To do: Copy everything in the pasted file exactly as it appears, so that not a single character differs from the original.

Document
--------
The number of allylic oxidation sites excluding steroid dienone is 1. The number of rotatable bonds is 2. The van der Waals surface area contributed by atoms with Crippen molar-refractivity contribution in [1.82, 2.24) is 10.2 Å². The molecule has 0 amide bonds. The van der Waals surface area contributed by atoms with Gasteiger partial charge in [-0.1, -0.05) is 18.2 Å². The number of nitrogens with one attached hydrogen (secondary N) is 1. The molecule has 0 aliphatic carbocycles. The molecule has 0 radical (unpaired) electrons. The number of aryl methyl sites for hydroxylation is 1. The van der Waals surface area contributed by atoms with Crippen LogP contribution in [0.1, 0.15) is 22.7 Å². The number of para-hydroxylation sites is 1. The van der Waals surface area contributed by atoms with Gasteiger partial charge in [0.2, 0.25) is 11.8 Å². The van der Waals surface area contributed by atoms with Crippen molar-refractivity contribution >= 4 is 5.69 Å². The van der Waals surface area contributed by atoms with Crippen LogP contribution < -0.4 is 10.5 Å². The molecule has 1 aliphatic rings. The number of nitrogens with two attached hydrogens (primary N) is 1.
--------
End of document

The number of allylic oxidation sites excluding steroid dienone is 1. The number of rotatable bonds is 2. The van der Waals surface area contributed by atoms with Crippen molar-refractivity contribution in [1.82, 2.24) is 10.2 Å². The molecule has 0 amide bonds. The van der Waals surface area contributed by atoms with Gasteiger partial charge in [-0.1, -0.05) is 18.2 Å². The number of nitrogens with one attached hydrogen (secondary N) is 1. The molecule has 0 aliphatic carbocycles. The molecule has 0 radical (unpaired) electrons. The number of aryl methyl sites for hydroxylation is 1. The van der Waals surface area contributed by atoms with Crippen LogP contribution in [0.1, 0.15) is 22.7 Å². The number of para-hydroxylation sites is 1. The van der Waals surface area contributed by atoms with Gasteiger partial charge in [0.2, 0.25) is 11.8 Å². The van der Waals surface area contributed by atoms with Crippen molar-refractivity contribution >= 4 is 5.69 Å². The van der Waals surface area contributed by atoms with Crippen LogP contribution < -0.4 is 10.5 Å². The molecule has 1 aliphatic rings. The number of nitrogens with two attached hydrogens (primary N) is 1.